J L Jones, K K Pitchers, T E Robinson, M Sarter

featuring IT-01 192-IgG-SAP (Poster; Monday, Oct. 19, 3:00 PM – 4:00 PM)

418.11/O12 Nociceptive effects of neurotensin(NTS)- and somatostatin(SST)-toxin conjugates applied to the lumbar dorsal horn in rats

R G Wiley,

featuring Neurotensin-CTA;Neurotensin-SAP;Somatostatin-SAP; Blank-SAP (Poster; Monday, Oct. 19, 3:00 PM – 4:00 PM)

432.16/X11 Control of sympathetic activity by A5 noradrenergic neurons in the in situ rat preparations

D B Zoccal, C L Taxini, L H Gargaglioni

featuring IT-03 Anti-DBH-SAP IT-18 Mouse IgG-SAP (Poster; Monday, Oct. 19, 4:00 PM – 5:00 PM)

506.23/M12 Ablation of the patch compartment reduces cocaine-induced stereotypy

K A Horner, M Logan, R C Murray

featuring IT-12 Dermorphin-SAP (Poster; Tuesday, Oct. 20, 10:00 AM – 11:00 AM)

613.05/R20 Immunolesions of melanopsin receptive neurons attenuates the hormonal reproductive axis in the adult but has no effect on growth in immature Peking ducks

E Alenciks, K Frazier, A Porter, G Fraley

featuring IT-44 Melanopsin-SAP; PR-01 Saporin (Poster; Tuesday, Oct. 20, 1:00 PM – 2:00 PM)

613.04/R19 Lack of effects on growth and body weight gain after elimination of the leptin receptor from the brain of immature Pekin drakes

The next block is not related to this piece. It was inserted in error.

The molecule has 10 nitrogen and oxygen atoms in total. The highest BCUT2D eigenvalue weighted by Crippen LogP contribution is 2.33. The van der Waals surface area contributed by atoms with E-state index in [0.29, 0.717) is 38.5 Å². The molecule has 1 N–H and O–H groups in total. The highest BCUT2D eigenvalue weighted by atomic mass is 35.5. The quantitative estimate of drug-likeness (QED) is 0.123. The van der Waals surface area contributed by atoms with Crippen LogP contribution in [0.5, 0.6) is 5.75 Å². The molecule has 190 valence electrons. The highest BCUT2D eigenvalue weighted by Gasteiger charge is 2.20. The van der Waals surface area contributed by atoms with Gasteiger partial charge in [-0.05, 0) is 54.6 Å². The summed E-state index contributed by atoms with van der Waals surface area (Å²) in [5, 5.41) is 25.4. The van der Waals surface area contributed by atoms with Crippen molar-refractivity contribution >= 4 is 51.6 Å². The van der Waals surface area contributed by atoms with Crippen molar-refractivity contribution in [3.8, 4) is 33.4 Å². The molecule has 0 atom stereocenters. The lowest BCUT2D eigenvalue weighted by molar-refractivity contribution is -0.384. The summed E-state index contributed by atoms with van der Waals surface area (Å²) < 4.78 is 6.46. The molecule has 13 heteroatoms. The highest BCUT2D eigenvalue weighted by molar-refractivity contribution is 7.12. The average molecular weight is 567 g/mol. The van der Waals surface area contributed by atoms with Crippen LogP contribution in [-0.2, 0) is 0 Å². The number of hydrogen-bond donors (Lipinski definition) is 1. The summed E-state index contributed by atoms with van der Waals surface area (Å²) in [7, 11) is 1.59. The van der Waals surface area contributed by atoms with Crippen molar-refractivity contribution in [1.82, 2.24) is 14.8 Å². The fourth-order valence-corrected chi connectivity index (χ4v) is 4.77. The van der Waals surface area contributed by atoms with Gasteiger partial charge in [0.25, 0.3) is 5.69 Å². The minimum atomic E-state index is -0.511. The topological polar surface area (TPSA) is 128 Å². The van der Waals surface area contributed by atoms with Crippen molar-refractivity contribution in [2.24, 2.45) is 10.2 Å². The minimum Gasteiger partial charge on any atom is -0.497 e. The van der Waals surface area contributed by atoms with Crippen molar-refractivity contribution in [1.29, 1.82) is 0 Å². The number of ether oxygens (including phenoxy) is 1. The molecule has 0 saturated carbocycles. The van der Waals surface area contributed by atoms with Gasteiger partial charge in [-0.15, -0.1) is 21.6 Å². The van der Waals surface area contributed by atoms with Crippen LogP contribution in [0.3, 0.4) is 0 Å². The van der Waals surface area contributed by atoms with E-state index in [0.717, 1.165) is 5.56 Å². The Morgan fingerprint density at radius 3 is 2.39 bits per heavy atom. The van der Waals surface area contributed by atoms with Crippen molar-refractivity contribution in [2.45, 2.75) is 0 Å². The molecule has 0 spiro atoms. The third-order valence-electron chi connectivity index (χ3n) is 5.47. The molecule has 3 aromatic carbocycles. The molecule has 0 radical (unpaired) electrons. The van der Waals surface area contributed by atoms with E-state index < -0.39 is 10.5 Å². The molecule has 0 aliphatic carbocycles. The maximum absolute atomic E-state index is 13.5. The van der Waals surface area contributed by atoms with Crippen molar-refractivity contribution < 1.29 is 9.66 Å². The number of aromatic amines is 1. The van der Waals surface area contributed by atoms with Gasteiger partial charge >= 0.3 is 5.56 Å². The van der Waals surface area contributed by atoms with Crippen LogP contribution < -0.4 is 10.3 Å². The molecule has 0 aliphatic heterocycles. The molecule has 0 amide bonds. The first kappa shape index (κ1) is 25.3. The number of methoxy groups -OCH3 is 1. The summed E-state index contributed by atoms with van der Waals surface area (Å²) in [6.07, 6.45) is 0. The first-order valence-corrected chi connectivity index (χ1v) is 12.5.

L M Porter, E Alenciks, K Frazier, A Porter, G S Fraley

featuring Custom Anti-Leptin-SAP PR-01 Saporin (Poster; Tuesday, Oct. 20, 4:00 PM – 5:00 PM)

626.12/AA3 Neuroprotective effects of placenta-derived mesenchymal stem cell for rat model of dementia

J Lee, D Jeong, W Chang, J Chang,

featuring IT-01 192-IgG-SAP (Poster; Tuesday, Oct. 20, 4:00 PM – 5:00 PM)

676.26/D33 Cognitive and motor deficits in a rodent model of Parkinson’s disease displaying concurrent dopamine and acetylcholine loss

C Y Ostock, M M Conti, T Larose, S Meadows, C Bishop

featuring IT-01 192-IgG-SAP IT-42 Anti-ChAT-SAP PR-01 Saporin (Poster; Wednesday, Oct. 21, 9:00 AM – 10:00 AM)

689.18/K11 Neuroprotection with androgens following partial motoneuron depletion: A role for microglia

B J Kiley, D R Sengelaub

featuring IT-14 CTB-SAP (Poster; Wednesday, Oct. 21, 9:00 AM – 10:00 AM)

694.14/N4 Selective ablation of the intercalated neurons of the amygdala increased the anxiety-like behavior in the Elevated Plus Maze

E Palomares, O Hernandez Perez, M Crespo Ramírez, R Aguilar Roblero, K Fuxe, M Pérez De La Mora

featuring IT-12 Dermorphin-SAP (Poster; Wednesday, Oct. 21, 9:00 AM – 10:00 AM)

718.10/Y20 A2 noradrenergic neurons regulate forced swim test immobility

H Nam, I Kerman

featuring IT-03 Anti-DBH-SAP (Poster; Wednesday, Oct. 21, 9:00 AM – 10:00 AM)

SFN Poster of the Year 2014

692.21 Impairments in gait, posture and complex movement control in rats modeling the multi-system, cholinergic-dopaminergic losses in PD
K Phillips, A Kucinski, R Albin, M Sarter
featuring IT-42 Anti-ChAT-SAP (poster; Wednesday, Nov. 19, 8:00 AM – 12:00 PM)